LL - What advice would you give to the upcoming generation desiring a career in information technology?

VR - Technology is a tool and, like any tool, to truly master it you need to understand all the ways it can be used and applied. Early in my career, I had a conversation with a division president and the head of finance regarding a potential divestiture of a product line. During an hour-long discussion, the subject of technology wasn’t mentioned. However, I knew it was an important area to be addressed and I made a lot of points that were welcomed and well-received. At the end of the meeting the president said to me, “Finally, an IT person who understands the business!” I replied to her, “No, I’m a business person who understand how to apply technology.” It may seem a nuanced answer, but it is an important differentiation. So I would tell people interested in IT to make sure they understand all the ways technology can be applied, in addition to being the best programmer, architect or database administrator they can be.

LL - What steps would you recommend to address the shortage of Hispanics within the technology pipeline?

VR - It starts with our children. We need to ensure they are exposed to technology and understand the possibilities. I think technology has progressed over the decades from a niche, back-office profession that wasn’t very social, to one that’s today on the forefront of business and society. People in technology are no longer perceived as the meek; today they are “chic geek.” Even as adults it’s never too late to learn. There’s a lot that can be learned for free from the internet. There are great instructional videos, free tool sets and software development kits. Anyone who’s willing to put in some time and see the possibilities can gain enough skills on their own to have a viable career path at any age.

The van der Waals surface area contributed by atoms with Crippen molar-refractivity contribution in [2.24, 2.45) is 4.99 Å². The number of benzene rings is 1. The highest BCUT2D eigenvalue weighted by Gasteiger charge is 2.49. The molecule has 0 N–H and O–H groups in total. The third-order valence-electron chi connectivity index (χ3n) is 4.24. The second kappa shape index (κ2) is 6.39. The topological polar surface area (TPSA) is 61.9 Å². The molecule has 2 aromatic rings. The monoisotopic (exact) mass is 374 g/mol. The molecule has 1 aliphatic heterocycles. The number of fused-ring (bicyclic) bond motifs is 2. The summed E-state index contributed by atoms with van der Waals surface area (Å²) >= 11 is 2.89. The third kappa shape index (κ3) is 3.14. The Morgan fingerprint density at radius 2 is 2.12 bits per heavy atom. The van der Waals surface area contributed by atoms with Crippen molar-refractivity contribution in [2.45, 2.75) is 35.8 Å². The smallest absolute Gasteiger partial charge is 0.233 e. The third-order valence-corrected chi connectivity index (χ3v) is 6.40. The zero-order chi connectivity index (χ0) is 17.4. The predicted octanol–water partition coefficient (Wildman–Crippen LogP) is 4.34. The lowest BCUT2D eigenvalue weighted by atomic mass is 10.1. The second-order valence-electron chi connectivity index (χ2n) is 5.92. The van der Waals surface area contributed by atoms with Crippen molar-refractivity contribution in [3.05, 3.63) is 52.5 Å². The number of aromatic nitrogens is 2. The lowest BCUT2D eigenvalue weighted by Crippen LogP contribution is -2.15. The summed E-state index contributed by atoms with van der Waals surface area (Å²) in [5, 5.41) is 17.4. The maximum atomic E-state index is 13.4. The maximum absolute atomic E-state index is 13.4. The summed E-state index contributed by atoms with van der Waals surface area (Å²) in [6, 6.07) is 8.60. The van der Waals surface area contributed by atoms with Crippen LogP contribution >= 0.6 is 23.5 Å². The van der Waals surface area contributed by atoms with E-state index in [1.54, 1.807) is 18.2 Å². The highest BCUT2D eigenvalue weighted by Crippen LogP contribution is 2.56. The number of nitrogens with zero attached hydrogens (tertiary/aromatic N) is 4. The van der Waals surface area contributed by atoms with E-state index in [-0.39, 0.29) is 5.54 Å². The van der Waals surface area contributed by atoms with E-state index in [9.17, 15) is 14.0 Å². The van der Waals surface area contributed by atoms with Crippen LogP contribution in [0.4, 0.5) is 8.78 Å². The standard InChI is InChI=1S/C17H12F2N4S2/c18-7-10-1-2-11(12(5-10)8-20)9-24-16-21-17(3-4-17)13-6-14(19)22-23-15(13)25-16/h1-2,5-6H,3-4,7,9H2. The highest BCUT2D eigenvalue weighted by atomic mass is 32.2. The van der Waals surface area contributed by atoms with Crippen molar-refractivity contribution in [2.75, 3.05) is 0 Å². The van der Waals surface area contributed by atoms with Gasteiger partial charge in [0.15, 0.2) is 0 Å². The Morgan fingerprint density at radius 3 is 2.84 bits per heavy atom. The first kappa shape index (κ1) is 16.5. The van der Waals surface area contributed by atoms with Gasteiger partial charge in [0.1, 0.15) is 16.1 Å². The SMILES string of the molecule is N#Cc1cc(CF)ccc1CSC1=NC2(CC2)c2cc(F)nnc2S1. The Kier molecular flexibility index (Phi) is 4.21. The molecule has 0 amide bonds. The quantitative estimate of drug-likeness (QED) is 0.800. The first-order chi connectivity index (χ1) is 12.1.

LL - What role do you see Latinos playing in Valvoline’s future? VR - I think there is a growing emphasis on the value and importance of the Latino community. When you look at the culture and values of the Latino community, it matches up very well with the values, vow, and vision of Valvoline. From a growth perspective, whether it be in Valvoline’s overall business, market focus or employment, I truly expect the Latino community to be a significant contributor to Valvoline’s success. latinoleaders.com